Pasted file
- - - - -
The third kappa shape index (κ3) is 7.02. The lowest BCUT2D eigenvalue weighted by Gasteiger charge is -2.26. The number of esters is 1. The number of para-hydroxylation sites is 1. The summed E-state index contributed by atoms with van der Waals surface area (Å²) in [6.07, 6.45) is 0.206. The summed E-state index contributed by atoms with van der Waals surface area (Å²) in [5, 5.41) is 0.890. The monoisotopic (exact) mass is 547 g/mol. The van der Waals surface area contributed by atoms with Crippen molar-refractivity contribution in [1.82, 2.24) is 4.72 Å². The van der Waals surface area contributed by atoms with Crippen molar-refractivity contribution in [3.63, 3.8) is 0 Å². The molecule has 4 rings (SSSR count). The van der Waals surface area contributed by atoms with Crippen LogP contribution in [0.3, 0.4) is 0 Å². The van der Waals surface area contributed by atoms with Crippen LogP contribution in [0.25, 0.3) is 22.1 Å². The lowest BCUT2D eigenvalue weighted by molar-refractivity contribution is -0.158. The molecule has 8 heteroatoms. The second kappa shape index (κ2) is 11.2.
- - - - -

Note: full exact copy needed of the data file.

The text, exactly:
The third kappa shape index (κ3) is 7.02. The lowest BCUT2D eigenvalue weighted by Gasteiger charge is -2.26. The number of esters is 1. The number of para-hydroxylation sites is 1. The summed E-state index contributed by atoms with van der Waals surface area (Å²) in [6.07, 6.45) is 0.206. The summed E-state index contributed by atoms with van der Waals surface area (Å²) in [5, 5.41) is 0.890. The monoisotopic (exact) mass is 547 g/mol. The van der Waals surface area contributed by atoms with Crippen molar-refractivity contribution in [1.82, 2.24) is 4.72 Å². The van der Waals surface area contributed by atoms with Crippen molar-refractivity contribution in [3.63, 3.8) is 0 Å². The molecule has 4 rings (SSSR count). The van der Waals surface area contributed by atoms with Crippen LogP contribution in [0.3, 0.4) is 0 Å². The van der Waals surface area contributed by atoms with Crippen LogP contribution in [0.25, 0.3) is 22.1 Å². The lowest BCUT2D eigenvalue weighted by molar-refractivity contribution is -0.158. The molecule has 8 heteroatoms. The second kappa shape index (κ2) is 11.2.